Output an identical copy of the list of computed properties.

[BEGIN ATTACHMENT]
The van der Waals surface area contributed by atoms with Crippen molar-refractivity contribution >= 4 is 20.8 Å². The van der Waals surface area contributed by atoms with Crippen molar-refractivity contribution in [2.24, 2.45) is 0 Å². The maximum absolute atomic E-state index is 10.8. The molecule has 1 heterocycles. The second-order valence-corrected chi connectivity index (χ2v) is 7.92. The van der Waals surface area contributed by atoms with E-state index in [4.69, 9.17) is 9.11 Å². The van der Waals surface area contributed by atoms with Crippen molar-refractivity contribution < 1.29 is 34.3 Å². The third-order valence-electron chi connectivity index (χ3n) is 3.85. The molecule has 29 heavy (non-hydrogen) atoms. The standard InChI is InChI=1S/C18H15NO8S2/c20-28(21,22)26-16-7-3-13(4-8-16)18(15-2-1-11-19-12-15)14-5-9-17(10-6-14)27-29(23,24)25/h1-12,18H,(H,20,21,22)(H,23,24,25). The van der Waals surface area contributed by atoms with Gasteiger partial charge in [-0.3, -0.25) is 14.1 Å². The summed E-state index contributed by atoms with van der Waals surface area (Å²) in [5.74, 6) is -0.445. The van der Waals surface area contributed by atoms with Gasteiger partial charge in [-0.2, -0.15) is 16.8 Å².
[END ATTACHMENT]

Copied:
The van der Waals surface area contributed by atoms with Crippen molar-refractivity contribution >= 4 is 20.8 Å². The van der Waals surface area contributed by atoms with Crippen molar-refractivity contribution in [2.24, 2.45) is 0 Å². The maximum absolute atomic E-state index is 10.8. The molecule has 1 heterocycles. The second-order valence-corrected chi connectivity index (χ2v) is 7.92. The van der Waals surface area contributed by atoms with E-state index in [4.69, 9.17) is 9.11 Å². The van der Waals surface area contributed by atoms with Crippen molar-refractivity contribution < 1.29 is 34.3 Å². The third-order valence-electron chi connectivity index (χ3n) is 3.85. The molecule has 29 heavy (non-hydrogen) atoms. The standard InChI is InChI=1S/C18H15NO8S2/c20-28(21,22)26-16-7-3-13(4-8-16)18(15-2-1-11-19-12-15)14-5-9-17(10-6-14)27-29(23,24)25/h1-12,18H,(H,20,21,22)(H,23,24,25). The van der Waals surface area contributed by atoms with Gasteiger partial charge in [-0.3, -0.25) is 14.1 Å². The summed E-state index contributed by atoms with van der Waals surface area (Å²) in [5.74, 6) is -0.445. The van der Waals surface area contributed by atoms with Gasteiger partial charge in [-0.2, -0.15) is 16.8 Å².